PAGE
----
This was a question I had in a recent meeting with a large Fortune 100 company. They were traditionally a strong Check Point customer, but a shift in upper management forced them to take on 50+ Cisco ASAs. This was really unfortunate because their team’s Check Point knowledge was very strong and their experience with the ASAs for the next few years was anything but positive.
If you have worked with the ASAs you aware of some of the serious limitations. One of the big ones being the abysmal logging (or lack of) that the ASA tries to provide. For starters, when you load up the highly limited ASDM Java interface to administrate the ASA, you quickly realize that by default you can only view log events that have occurred since you launched ASDM. Need to troubleshoot an event that happened 10 minutes ago? Too bad. You need to keep the resource sucking ASDM open on your desktop and hope that you will see it before it scrolls by.
Once you realize this limitation, the lousy reseller that sold you this garbage will swoop in for another sale: Cisco MARS. This product is supposed to allow you to collect Syslog information. CS-MARS used to be a small company called Protego. Cisco acquired them back in 2004, which also happens to be when the product had its most active development.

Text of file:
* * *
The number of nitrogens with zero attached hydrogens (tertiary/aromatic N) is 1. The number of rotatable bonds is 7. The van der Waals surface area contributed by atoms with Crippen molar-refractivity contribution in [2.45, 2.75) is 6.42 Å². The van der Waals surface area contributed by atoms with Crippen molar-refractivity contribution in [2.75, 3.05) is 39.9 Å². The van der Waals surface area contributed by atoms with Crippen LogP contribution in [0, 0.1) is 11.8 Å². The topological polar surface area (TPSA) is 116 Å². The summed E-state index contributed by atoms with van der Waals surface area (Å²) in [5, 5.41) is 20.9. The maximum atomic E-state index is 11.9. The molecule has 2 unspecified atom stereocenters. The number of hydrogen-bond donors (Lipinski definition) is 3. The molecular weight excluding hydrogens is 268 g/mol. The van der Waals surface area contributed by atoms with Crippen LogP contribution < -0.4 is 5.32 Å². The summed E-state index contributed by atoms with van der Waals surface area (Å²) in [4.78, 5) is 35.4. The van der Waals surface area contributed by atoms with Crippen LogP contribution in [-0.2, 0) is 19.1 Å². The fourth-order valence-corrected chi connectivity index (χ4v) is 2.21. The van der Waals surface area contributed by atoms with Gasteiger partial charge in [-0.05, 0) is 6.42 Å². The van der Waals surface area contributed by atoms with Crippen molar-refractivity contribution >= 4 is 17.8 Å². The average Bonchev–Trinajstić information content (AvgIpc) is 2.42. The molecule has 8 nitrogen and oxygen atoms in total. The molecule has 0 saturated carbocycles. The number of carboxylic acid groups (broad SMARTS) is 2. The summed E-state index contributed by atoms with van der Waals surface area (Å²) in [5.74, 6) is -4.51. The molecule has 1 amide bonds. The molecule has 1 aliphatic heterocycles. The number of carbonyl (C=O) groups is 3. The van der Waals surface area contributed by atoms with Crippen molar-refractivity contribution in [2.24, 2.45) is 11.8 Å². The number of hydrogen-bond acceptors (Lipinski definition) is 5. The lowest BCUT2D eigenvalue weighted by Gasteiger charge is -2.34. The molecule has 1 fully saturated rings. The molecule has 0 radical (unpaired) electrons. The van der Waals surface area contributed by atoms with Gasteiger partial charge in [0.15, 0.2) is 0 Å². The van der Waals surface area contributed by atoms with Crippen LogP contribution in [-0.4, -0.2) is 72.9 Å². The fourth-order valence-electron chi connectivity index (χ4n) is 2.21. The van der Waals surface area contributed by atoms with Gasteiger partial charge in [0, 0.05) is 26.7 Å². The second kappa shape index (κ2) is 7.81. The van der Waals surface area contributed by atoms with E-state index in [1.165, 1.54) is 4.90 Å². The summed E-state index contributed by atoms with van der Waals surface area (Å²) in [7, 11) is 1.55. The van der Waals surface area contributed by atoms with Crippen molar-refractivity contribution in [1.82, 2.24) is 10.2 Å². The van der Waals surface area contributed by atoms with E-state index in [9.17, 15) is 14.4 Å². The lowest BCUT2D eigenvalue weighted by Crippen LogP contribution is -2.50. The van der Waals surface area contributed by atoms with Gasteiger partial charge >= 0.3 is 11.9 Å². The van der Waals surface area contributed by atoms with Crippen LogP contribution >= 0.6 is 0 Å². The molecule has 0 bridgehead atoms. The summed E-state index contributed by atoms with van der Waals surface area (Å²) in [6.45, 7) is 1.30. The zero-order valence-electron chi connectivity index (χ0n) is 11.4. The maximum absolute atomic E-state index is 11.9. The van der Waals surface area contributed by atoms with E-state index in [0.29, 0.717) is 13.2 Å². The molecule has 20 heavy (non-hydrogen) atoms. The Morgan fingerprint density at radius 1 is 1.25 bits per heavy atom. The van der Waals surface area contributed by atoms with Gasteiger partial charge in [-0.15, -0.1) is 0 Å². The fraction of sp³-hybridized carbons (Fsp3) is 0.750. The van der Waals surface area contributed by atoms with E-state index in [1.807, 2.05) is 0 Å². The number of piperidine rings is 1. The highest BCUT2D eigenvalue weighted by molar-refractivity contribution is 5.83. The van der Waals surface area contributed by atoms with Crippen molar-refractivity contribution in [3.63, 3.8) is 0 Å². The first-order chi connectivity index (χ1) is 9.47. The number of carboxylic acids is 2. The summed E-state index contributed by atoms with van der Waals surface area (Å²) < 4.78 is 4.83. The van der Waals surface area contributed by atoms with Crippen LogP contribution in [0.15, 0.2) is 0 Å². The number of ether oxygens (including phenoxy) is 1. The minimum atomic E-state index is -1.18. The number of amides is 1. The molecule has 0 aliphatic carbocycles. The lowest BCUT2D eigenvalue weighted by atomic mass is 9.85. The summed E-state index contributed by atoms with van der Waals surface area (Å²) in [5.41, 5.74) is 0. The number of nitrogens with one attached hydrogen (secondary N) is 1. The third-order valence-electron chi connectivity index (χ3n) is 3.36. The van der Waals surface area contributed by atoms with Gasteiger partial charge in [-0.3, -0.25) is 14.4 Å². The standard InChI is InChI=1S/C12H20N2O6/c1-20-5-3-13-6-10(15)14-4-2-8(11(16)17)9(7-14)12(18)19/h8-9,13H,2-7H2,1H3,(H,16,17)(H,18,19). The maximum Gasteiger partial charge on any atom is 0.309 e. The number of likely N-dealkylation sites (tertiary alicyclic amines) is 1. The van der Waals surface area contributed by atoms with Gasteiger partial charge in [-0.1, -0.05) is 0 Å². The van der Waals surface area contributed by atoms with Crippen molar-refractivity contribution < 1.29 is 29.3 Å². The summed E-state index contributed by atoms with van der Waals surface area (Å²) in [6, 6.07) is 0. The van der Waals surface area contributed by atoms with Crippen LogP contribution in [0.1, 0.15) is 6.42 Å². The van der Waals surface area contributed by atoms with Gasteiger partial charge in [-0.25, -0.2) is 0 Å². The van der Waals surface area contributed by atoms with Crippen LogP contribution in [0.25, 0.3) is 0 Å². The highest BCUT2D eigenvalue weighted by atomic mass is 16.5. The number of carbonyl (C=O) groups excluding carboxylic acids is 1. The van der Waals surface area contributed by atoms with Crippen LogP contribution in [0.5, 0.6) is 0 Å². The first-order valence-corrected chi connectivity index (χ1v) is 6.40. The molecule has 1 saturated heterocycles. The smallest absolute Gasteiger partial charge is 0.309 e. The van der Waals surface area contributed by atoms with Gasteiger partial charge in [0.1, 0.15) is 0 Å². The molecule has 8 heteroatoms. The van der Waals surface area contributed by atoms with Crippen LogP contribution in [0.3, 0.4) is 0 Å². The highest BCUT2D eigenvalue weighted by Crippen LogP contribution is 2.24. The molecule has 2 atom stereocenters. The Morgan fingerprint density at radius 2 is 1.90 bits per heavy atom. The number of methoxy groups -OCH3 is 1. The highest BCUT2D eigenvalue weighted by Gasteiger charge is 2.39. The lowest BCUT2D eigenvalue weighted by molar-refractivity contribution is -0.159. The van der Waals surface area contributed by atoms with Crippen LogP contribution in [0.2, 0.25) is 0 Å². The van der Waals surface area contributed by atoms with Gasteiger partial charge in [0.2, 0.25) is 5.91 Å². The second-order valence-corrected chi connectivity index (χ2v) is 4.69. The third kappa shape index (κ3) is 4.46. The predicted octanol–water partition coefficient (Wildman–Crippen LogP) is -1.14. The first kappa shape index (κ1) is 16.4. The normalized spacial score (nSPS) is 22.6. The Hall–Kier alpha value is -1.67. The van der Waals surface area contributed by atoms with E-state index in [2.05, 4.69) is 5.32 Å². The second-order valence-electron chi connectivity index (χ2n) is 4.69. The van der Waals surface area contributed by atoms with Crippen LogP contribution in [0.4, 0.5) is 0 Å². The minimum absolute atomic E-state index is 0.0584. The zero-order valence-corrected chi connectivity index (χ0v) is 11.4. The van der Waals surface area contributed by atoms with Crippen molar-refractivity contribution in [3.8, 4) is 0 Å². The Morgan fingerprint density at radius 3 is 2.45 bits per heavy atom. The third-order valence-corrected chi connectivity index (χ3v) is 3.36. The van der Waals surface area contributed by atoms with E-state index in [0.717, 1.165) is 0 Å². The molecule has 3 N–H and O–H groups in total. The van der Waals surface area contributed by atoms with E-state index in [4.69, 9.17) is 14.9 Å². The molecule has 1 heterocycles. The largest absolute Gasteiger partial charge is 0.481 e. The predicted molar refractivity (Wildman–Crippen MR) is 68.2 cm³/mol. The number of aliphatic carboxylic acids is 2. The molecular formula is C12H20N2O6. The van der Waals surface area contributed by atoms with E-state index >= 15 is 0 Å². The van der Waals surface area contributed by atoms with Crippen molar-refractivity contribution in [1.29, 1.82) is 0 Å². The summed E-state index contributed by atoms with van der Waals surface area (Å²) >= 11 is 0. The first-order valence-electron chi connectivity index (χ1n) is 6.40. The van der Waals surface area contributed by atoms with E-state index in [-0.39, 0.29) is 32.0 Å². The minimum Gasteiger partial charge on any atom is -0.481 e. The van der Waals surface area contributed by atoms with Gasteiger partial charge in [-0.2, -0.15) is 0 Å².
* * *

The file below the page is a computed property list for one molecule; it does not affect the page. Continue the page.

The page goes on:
Fast forward four years and you have pretty much the same product, which is notoriously difficult to setup and maintain. It has a lousy Java interface that is sloooow. CS-MARS has also had a questionable history when being used in a security function. But what was Cisco to do? They needed something that could function as a repository for all of the syslog traffic the ASAs kick out…unencrypted, with no authentication. How well will that fly in an audit? How can you possible demonstrate that your logs have not been tampered with, or are even accurate without strong encryption and authentication? Ahem…
Now going back to the customer that I am working with, we are now looking at several options. The first and easiest is to activate the Syslog function on the CMA, CLM, or SmartCenter object. This is done by simply checking a box. No special appliances needed, no special licenses, just check a box. This will allow you to then forward syslog events (unfortunately in the “clear”…hello Cisco?) to a CMA, CLM, or SmartCenter Server. These logs can then be viewed in SmartView Tracker which everyone knows is by far the best logging tool out there.
The next step will be a proof of concept with Eventia Analyzer to collect the logs, and correlate them against logs from other devices, and other security domains. On March 18th, there was an update released by Check Point to support ASA message IDs. Eventia Analyzer will allow the customer to watch for events being generated by the ASAs, and then tie them into a true Unified Security Architecure.
That is the solution for the next 18 months…which happens to be how much time is left until the ASAs are end of support, and can be replaced by UTM-1s.